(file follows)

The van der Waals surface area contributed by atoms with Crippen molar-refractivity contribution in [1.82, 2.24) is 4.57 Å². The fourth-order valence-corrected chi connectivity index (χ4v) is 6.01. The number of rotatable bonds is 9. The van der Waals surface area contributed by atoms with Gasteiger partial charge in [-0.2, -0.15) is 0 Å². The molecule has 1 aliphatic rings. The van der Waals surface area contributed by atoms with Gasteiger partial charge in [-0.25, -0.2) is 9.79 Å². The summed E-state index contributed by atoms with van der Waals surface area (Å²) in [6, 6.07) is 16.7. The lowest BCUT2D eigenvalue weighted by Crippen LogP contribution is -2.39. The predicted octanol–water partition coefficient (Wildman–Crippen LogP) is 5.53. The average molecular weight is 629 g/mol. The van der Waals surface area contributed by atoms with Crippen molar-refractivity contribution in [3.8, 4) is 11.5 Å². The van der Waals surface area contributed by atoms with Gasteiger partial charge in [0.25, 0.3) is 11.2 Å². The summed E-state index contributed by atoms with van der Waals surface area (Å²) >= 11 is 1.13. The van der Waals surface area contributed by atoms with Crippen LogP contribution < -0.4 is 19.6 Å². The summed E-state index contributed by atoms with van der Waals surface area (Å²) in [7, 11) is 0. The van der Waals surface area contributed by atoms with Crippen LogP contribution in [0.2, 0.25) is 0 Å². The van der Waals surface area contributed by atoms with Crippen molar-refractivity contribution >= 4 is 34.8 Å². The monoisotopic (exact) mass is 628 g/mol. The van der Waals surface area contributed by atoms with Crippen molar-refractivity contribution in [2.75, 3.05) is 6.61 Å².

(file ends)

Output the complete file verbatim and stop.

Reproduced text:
The van der Waals surface area contributed by atoms with Crippen molar-refractivity contribution in [1.82, 2.24) is 4.57 Å². The fourth-order valence-corrected chi connectivity index (χ4v) is 6.01. The number of rotatable bonds is 9. The van der Waals surface area contributed by atoms with Gasteiger partial charge in [-0.2, -0.15) is 0 Å². The molecule has 1 aliphatic rings. The van der Waals surface area contributed by atoms with Gasteiger partial charge in [-0.25, -0.2) is 9.79 Å². The summed E-state index contributed by atoms with van der Waals surface area (Å²) in [6, 6.07) is 16.7. The lowest BCUT2D eigenvalue weighted by Crippen LogP contribution is -2.39. The predicted octanol–water partition coefficient (Wildman–Crippen LogP) is 5.53. The average molecular weight is 629 g/mol. The van der Waals surface area contributed by atoms with Crippen molar-refractivity contribution in [3.8, 4) is 11.5 Å². The van der Waals surface area contributed by atoms with Gasteiger partial charge in [0.25, 0.3) is 11.2 Å². The summed E-state index contributed by atoms with van der Waals surface area (Å²) >= 11 is 1.13. The van der Waals surface area contributed by atoms with Crippen LogP contribution < -0.4 is 19.6 Å². The summed E-state index contributed by atoms with van der Waals surface area (Å²) in [7, 11) is 0. The van der Waals surface area contributed by atoms with Crippen LogP contribution in [0.2, 0.25) is 0 Å². The van der Waals surface area contributed by atoms with Crippen molar-refractivity contribution >= 4 is 34.8 Å². The monoisotopic (exact) mass is 628 g/mol. The van der Waals surface area contributed by atoms with Crippen molar-refractivity contribution in [2.75, 3.05) is 6.61 Å².